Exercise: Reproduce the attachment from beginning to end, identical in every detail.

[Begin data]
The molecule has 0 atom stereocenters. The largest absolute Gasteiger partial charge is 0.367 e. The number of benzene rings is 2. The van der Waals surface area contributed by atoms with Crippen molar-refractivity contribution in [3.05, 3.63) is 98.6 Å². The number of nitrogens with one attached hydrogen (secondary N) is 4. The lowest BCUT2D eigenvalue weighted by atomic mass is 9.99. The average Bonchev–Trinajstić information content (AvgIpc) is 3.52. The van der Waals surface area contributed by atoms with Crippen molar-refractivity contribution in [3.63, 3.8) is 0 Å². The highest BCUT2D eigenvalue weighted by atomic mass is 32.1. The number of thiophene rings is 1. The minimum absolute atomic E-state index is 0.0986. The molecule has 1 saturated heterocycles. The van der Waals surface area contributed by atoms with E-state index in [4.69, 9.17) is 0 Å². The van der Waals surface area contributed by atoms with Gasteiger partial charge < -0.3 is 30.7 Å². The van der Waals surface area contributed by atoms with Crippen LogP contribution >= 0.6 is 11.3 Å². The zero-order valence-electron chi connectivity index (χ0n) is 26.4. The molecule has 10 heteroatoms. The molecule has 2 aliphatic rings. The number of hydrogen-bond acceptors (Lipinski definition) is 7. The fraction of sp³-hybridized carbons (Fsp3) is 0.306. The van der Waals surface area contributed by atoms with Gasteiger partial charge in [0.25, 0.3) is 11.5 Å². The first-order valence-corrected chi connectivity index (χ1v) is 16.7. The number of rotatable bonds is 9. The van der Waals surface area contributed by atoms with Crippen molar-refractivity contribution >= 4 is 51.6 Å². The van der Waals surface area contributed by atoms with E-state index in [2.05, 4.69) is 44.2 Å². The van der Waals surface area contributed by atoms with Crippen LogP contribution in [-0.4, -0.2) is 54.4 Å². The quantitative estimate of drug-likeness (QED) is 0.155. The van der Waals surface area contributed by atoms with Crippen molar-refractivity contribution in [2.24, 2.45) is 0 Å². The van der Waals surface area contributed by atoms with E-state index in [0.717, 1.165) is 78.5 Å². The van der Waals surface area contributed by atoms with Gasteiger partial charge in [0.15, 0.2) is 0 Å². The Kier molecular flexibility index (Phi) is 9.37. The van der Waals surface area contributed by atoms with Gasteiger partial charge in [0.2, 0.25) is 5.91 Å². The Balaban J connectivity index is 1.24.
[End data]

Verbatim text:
The molecule has 0 atom stereocenters. The largest absolute Gasteiger partial charge is 0.367 e. The number of benzene rings is 2. The van der Waals surface area contributed by atoms with Crippen molar-refractivity contribution in [3.05, 3.63) is 98.6 Å². The number of nitrogens with one attached hydrogen (secondary N) is 4. The lowest BCUT2D eigenvalue weighted by atomic mass is 9.99. The average Bonchev–Trinajstić information content (AvgIpc) is 3.52. The van der Waals surface area contributed by atoms with Crippen molar-refractivity contribution in [3.63, 3.8) is 0 Å². The highest BCUT2D eigenvalue weighted by atomic mass is 32.1. The number of thiophene rings is 1. The minimum absolute atomic E-state index is 0.0986. The molecule has 1 saturated heterocycles. The van der Waals surface area contributed by atoms with E-state index in [4.69, 9.17) is 0 Å². The van der Waals surface area contributed by atoms with Gasteiger partial charge < -0.3 is 30.7 Å². The van der Waals surface area contributed by atoms with Crippen LogP contribution >= 0.6 is 11.3 Å². The zero-order valence-electron chi connectivity index (χ0n) is 26.4. The molecule has 10 heteroatoms. The molecule has 2 aliphatic rings. The number of hydrogen-bond acceptors (Lipinski definition) is 7. The fraction of sp³-hybridized carbons (Fsp3) is 0.306. The van der Waals surface area contributed by atoms with Gasteiger partial charge in [0.25, 0.3) is 11.5 Å². The first-order valence-corrected chi connectivity index (χ1v) is 16.7. The number of rotatable bonds is 9. The van der Waals surface area contributed by atoms with Crippen molar-refractivity contribution >= 4 is 51.6 Å². The van der Waals surface area contributed by atoms with E-state index in [2.05, 4.69) is 44.2 Å². The van der Waals surface area contributed by atoms with Crippen LogP contribution in [-0.4, -0.2) is 54.4 Å². The quantitative estimate of drug-likeness (QED) is 0.155. The van der Waals surface area contributed by atoms with Crippen molar-refractivity contribution in [2.24, 2.45) is 0 Å². The van der Waals surface area contributed by atoms with E-state index in [0.717, 1.165) is 78.5 Å². The van der Waals surface area contributed by atoms with Gasteiger partial charge in [0.15, 0.2) is 0 Å². The Kier molecular flexibility index (Phi) is 9.37. The van der Waals surface area contributed by atoms with Gasteiger partial charge in [0.2, 0.25) is 5.91 Å². The Balaban J connectivity index is 1.24.